Anatomy of VGM #8 – DOOM (2016)
I wrote a bit about the original DOOM (and Hell On Earth)’s music back in my DMU editing days. Things have certainly changed since then, both from the vantage point of 1993 and from the more recent happenings of 2015…
DOOM 2016‘s metalcore/electronica fusion seemingly resembles the original’s music in goal (which was to resemble the popular ‘heavy’ music of the times), but far less has been written about this remake’s development that I can peruse to either confirm or deny that hypothesis. A generation of technological progress and cultural evolution have done wonders for the visibility of extreme metal music. Therefore, the new DOOM‘s OST is a bone-crushingly, skull-rippingly loud and aggressive work that makes even the definitive renditions of the original’s OST sound like anemic. Or so the marketing copy goes… the first sign that the new DOOM‘s music might be a hard sell is that I’m dissecting it on a blog that venerates both the sickest and most depraved and the clean, polished, musically accomplished corners of extreme metal.
I’ve heard many a track in this vein throughout my metal-listening years, and not just in the studio work I’ve written about. Prior to playing through DOOM, I spent about 20 hours with head composer Mick Gordon’s previous effort (Wolfenstein: The New Order), which while more varied in genre also contained several similarly djenty tracks, and featured the efforts of Frederik Thordenhal of Meshuggah fame. Meshuggah’s efforts are simply impossible to ignore in any discussion of this work, by virtue of their sheer genre establishing power, and even without contributions from its alumni, the basic formulas of this album’s metal side are immediately apparent – an emphasis on downtuning, minimalism and polyrhythmic percussion.
Now, merely djenting your way through an album is difficult. It can be awfully limiting, so most of the bands out there merely use this as a foundation on which to construct their songs. Meshuggah adds in jazz harmony and/or inhuman ambience depending on the era; Mick Gordon throws in extremes of dynamics and electronic soundscapes. Constantly varying up the aesthetics above the metal is in itself a double edged sword, though – if you’re not careful, you can trade in coherence for short-lived novelty. I don’t think this is really an issue on DOOM‘s OST, since for all the synth patches on Gordon’s keyboards, he has the restraint to stick to the ones that fit the themes of the game he’s working on.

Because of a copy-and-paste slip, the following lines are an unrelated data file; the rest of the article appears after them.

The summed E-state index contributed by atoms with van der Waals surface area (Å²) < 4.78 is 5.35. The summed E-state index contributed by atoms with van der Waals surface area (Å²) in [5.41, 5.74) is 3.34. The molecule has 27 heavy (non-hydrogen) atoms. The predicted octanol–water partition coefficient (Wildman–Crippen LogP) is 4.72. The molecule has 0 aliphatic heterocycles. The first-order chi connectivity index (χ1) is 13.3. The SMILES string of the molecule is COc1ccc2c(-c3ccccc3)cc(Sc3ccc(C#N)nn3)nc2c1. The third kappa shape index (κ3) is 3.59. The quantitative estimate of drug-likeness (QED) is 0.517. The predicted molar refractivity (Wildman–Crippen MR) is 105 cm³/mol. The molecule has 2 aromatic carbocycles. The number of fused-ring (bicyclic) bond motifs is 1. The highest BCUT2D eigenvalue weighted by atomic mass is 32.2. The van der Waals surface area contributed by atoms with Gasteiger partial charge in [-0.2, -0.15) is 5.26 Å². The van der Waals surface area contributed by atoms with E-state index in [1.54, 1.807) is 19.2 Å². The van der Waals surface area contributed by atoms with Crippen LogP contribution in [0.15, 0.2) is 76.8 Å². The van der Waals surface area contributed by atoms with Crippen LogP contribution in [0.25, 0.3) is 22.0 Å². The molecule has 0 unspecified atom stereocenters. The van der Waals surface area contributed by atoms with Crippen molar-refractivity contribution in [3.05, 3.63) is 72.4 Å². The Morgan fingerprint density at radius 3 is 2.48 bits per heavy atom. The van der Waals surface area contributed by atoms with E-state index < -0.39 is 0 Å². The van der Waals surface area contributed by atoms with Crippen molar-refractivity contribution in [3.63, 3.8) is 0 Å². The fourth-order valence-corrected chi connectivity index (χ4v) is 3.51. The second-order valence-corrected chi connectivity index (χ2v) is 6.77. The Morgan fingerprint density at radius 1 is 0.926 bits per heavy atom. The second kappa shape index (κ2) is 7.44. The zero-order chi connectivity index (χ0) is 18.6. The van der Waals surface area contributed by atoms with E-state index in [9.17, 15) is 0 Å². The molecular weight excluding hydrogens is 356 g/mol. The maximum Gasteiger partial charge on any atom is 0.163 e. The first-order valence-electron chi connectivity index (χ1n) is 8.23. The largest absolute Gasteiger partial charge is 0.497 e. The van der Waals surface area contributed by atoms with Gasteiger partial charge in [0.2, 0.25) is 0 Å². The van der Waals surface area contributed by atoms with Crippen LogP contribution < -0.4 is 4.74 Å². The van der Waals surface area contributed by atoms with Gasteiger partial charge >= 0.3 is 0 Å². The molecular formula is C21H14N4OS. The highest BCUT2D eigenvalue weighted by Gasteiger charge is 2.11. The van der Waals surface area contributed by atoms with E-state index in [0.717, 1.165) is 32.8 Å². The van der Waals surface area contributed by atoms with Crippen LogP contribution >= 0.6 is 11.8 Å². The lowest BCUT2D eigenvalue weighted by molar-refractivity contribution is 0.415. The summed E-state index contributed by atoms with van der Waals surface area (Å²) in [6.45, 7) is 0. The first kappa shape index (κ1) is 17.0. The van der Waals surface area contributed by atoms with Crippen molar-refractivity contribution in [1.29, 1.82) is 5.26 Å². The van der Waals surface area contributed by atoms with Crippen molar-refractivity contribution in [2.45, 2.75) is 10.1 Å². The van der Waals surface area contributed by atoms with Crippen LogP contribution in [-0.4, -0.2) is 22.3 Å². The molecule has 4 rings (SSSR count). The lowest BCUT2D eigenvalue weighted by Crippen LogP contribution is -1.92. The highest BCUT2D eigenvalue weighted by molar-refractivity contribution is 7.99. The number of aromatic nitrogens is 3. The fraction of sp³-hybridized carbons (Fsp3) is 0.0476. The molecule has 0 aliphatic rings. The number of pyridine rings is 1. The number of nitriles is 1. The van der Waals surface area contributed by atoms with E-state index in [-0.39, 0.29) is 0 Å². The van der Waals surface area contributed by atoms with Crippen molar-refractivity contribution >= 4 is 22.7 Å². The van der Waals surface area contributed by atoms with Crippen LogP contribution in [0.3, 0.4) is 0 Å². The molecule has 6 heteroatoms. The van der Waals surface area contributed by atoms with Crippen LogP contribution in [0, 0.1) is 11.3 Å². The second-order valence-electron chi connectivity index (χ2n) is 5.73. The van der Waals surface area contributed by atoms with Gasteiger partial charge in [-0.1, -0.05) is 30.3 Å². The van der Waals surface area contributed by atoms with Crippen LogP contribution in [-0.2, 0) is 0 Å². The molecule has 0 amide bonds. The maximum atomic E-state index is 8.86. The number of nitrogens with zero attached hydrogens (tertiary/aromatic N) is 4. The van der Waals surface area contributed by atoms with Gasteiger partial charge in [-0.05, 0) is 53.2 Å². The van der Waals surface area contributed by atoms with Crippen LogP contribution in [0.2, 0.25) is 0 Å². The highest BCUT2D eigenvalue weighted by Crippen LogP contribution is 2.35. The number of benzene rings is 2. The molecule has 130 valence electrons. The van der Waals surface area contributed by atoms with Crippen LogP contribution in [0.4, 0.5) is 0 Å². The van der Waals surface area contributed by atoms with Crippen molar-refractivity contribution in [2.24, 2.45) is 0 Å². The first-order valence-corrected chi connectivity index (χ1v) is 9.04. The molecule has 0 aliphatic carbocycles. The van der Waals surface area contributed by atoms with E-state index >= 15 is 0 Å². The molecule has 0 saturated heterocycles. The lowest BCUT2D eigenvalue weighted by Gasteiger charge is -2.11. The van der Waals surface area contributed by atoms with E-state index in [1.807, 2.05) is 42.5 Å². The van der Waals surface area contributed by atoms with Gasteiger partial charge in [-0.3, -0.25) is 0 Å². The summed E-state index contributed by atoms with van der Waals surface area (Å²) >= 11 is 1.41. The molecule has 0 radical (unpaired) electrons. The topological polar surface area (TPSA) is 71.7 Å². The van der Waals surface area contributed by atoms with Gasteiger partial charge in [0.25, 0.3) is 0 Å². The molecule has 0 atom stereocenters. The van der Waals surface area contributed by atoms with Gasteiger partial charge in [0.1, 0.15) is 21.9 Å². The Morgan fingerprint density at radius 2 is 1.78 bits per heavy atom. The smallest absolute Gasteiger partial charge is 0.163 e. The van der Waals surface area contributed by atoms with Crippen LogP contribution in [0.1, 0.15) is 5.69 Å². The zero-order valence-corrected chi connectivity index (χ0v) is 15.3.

Most likely, the main problems with this soundtrack stem from the limits of the substructure. DOOM focuses heavily on building ambience when it isn’t attempting to thrash the player’s skull off, but the actual riff structures often fall short. This might be my melody over rhythm bias coming out again, but structural development over time is not really this music’s strength. Even in the presumably somewhat arranged OST version, riffs loop more than necessary given the lack of structural limitations streaming gives you. I suspect this is a case of the composer spreading himself too far – the sheer quantity of sounds on display here is impressive, and it keeps the structural flaws from showing when you’re more focused on hogging the glory kills than honing your listening ears, but there are limits to my patience with each subsection of song once divorced from the gameplay they’re intended to accompany.
Even if the novelty wears off after a while, this is still a victory for anyone who likes heavy metal or heavy electronica in their games. It’s an appropriately amped up soundtrack that fits the gratuitous action, at the very least. Less banal than what happened with Quake II, too.
Highlights: “Rip and Tear”, “At DOOM’s Gate”, “Flesh and Metal”, “BFG Division”